"It is absolutely crucial that LSM cultivates leadership at all levels within the movement right now," Gold said in an email.
She added that Insua's contributions to the movement have been "truly inspirational." She recalled in one of the movement's first actions, Insua organized a group for a small party in St. Peter's Square on the day in June 2015 when Laudato Si' was issued, "because he wanted to ensure Pope Francis felt it was being received."
"Being [Laudato Si' Movement executive director] has never been a job for Tomás … but his life commitment to serve the Church and live Laudato Si'," Gold said.
Pope Francis accepts the gift of a handmade "Abraham's tent" during his general audience in the Paul VI hall Sept. 1, 2021, at the Vatican. The gift was given by members of the Laudato Si' Movement. (CNS/Vatican Media)
Under Insua's leadership, Laudato Si' Movement has sought to infuse the church's ecological teaching into the liturgical calendar, from Lenten fasts to a fuller Catholic embrace of the Season of Creation, to promoting Laudato Si' through weeklong celebrations, petitions, climate marches and strikes, and screenings of "The Letter" documentary.
Insua was also a key figure behind the campaign to push Catholic institutions to divest their financial holdings from the fossil fuel industry, with approximately 300 publicly making the move to date. Laudato Si' Movement has also worked closely with the Vatican's integral human development office in establishing the Laudato Si' Action Platform to further engage Catholics at all levels of the church to act on the encyclical by pursuing ecological conversion and sustainability initiatives.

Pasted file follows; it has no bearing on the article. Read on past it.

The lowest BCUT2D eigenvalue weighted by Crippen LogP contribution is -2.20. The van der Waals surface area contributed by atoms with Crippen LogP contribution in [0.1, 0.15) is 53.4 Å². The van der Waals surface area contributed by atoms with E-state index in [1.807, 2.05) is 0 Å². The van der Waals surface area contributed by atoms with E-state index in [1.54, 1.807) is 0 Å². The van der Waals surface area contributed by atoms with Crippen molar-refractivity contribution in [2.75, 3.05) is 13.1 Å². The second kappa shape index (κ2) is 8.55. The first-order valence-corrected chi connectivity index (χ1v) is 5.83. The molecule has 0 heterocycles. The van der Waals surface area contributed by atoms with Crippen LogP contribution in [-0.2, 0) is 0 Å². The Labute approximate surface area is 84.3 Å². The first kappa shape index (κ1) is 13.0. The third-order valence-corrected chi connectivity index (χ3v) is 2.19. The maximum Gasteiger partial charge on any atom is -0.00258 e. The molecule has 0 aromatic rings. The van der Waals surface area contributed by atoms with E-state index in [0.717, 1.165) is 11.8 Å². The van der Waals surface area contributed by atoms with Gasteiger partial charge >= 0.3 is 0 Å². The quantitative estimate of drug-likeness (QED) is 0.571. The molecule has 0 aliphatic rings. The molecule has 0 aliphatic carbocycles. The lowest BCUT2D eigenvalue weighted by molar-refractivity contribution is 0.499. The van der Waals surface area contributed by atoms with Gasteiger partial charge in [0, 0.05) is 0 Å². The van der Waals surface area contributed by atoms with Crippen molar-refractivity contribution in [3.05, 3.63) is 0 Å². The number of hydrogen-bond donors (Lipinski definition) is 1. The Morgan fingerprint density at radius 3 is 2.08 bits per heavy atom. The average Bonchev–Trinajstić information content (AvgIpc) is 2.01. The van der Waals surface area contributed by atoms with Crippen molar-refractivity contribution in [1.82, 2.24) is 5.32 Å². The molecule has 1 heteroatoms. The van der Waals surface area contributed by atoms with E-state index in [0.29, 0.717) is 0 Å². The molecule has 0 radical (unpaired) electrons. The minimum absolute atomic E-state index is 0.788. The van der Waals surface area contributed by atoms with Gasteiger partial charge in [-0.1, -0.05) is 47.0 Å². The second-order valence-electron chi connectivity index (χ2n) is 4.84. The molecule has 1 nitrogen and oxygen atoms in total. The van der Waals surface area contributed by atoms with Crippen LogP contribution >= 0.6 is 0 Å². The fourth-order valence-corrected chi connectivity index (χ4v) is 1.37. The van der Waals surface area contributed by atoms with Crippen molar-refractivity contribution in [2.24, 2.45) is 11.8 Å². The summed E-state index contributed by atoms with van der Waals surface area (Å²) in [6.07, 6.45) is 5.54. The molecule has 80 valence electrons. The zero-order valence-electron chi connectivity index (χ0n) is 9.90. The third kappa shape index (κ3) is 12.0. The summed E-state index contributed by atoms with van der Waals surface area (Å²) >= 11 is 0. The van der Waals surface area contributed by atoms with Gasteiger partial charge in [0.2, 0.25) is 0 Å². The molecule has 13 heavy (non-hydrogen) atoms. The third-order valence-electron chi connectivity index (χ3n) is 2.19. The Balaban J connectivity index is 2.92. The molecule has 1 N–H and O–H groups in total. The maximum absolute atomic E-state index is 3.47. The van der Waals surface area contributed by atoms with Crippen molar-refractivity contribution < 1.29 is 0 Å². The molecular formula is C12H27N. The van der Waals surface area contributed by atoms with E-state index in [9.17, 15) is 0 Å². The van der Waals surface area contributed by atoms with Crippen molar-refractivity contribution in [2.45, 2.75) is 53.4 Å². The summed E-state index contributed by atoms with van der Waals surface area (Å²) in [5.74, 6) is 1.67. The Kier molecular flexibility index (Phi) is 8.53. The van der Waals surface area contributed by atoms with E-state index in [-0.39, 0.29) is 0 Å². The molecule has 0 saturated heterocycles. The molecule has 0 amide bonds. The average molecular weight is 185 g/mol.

"No one save Francis has done more to build a global Catholic consensus that the climate crisis is the moral question of our time," environmental author and activist Bill McKibben, founder of the grassroots climate groups 350.org and Third Act, told EarthBeat.
In January 2015, ahead of Francis' papal visit to the Philippines, including the typhoon-ravaged town of Tacloban, the Global Catholic Climate Movement officially launched. At the time, it included 19 founding organizations. Among its co-founders was Insua, then a 27-year-old Fulbright scholar at the Harvard Kennedy School living in Boston.